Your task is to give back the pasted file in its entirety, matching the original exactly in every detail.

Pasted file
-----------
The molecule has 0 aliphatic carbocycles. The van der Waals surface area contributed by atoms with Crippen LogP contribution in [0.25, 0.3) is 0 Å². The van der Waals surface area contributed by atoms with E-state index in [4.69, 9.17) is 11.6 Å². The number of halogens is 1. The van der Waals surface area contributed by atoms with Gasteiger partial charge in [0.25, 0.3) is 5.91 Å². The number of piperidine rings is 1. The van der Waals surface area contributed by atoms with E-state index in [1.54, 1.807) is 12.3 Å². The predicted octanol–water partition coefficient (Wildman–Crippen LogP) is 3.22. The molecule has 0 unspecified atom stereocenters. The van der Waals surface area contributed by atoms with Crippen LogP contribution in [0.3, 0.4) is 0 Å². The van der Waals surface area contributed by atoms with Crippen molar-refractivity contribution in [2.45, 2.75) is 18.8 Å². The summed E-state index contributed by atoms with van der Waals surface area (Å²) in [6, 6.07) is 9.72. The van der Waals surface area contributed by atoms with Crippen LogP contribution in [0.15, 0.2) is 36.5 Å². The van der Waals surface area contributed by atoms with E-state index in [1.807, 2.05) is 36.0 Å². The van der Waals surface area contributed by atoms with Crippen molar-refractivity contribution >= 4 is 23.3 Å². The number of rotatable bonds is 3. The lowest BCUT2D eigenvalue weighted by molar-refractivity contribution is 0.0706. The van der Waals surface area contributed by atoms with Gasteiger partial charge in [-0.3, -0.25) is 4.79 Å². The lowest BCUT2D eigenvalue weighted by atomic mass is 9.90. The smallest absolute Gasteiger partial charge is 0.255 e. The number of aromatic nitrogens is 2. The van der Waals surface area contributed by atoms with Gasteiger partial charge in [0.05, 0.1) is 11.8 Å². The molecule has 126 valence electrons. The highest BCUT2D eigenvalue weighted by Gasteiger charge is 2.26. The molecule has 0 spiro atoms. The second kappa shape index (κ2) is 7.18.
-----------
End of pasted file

The molecule has 0 aliphatic carbocycles. The van der Waals surface area contributed by atoms with Crippen LogP contribution in [0.25, 0.3) is 0 Å². The van der Waals surface area contributed by atoms with E-state index in [4.69, 9.17) is 11.6 Å². The number of halogens is 1. The van der Waals surface area contributed by atoms with Gasteiger partial charge in [0.25, 0.3) is 5.91 Å². The number of piperidine rings is 1. The van der Waals surface area contributed by atoms with E-state index in [1.54, 1.807) is 12.3 Å². The predicted octanol–water partition coefficient (Wildman–Crippen LogP) is 3.22. The molecule has 0 unspecified atom stereocenters. The van der Waals surface area contributed by atoms with Crippen LogP contribution in [0.3, 0.4) is 0 Å². The van der Waals surface area contributed by atoms with Crippen molar-refractivity contribution in [2.45, 2.75) is 18.8 Å². The summed E-state index contributed by atoms with van der Waals surface area (Å²) in [6, 6.07) is 9.72. The van der Waals surface area contributed by atoms with Crippen LogP contribution in [0.15, 0.2) is 36.5 Å². The van der Waals surface area contributed by atoms with E-state index in [1.807, 2.05) is 36.0 Å². The van der Waals surface area contributed by atoms with Crippen molar-refractivity contribution >= 4 is 23.3 Å². The number of rotatable bonds is 3. The lowest BCUT2D eigenvalue weighted by molar-refractivity contribution is 0.0706. The van der Waals surface area contributed by atoms with Gasteiger partial charge in [-0.3, -0.25) is 4.79 Å². The lowest BCUT2D eigenvalue weighted by atomic mass is 9.90. The smallest absolute Gasteiger partial charge is 0.255 e. The number of aromatic nitrogens is 2. The van der Waals surface area contributed by atoms with Gasteiger partial charge in [0.05, 0.1) is 11.8 Å². The molecule has 126 valence electrons. The highest BCUT2D eigenvalue weighted by Gasteiger charge is 2.26. The molecule has 0 spiro atoms. The second kappa shape index (κ2) is 7.18.